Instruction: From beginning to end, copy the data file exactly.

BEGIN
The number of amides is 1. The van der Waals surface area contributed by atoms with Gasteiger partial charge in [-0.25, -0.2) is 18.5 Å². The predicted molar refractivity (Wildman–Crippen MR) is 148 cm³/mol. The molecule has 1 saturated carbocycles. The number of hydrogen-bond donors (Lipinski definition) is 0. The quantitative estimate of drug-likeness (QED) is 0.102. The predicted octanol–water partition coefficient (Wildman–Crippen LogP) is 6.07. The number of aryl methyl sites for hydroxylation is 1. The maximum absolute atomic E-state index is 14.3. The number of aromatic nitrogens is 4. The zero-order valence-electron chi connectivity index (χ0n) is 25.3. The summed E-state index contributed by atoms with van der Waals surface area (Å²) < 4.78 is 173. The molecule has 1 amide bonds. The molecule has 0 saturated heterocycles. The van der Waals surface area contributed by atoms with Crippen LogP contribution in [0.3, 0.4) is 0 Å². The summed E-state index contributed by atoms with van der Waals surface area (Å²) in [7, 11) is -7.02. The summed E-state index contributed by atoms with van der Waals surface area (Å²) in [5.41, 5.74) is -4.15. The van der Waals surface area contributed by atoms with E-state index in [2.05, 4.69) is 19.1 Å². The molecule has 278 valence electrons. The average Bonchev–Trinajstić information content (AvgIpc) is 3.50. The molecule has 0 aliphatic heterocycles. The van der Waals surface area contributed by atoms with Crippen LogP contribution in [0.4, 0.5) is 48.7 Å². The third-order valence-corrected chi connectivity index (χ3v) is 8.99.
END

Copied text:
The number of amides is 1. The van der Waals surface area contributed by atoms with Gasteiger partial charge in [-0.25, -0.2) is 18.5 Å². The predicted molar refractivity (Wildman–Crippen MR) is 148 cm³/mol. The molecule has 1 saturated carbocycles. The number of hydrogen-bond donors (Lipinski definition) is 0. The quantitative estimate of drug-likeness (QED) is 0.102. The predicted octanol–water partition coefficient (Wildman–Crippen LogP) is 6.07. The number of aryl methyl sites for hydroxylation is 1. The maximum absolute atomic E-state index is 14.3. The number of aromatic nitrogens is 4. The zero-order valence-electron chi connectivity index (χ0n) is 25.3. The summed E-state index contributed by atoms with van der Waals surface area (Å²) < 4.78 is 173. The molecule has 1 amide bonds. The molecule has 0 saturated heterocycles. The van der Waals surface area contributed by atoms with Crippen LogP contribution in [0.3, 0.4) is 0 Å². The summed E-state index contributed by atoms with van der Waals surface area (Å²) in [7, 11) is -7.02. The summed E-state index contributed by atoms with van der Waals surface area (Å²) in [5.41, 5.74) is -4.15. The van der Waals surface area contributed by atoms with E-state index in [2.05, 4.69) is 19.1 Å². The molecule has 278 valence electrons. The average Bonchev–Trinajstić information content (AvgIpc) is 3.50. The molecule has 0 aliphatic heterocycles. The van der Waals surface area contributed by atoms with Crippen LogP contribution in [0.4, 0.5) is 48.7 Å². The third-order valence-corrected chi connectivity index (χ3v) is 8.99.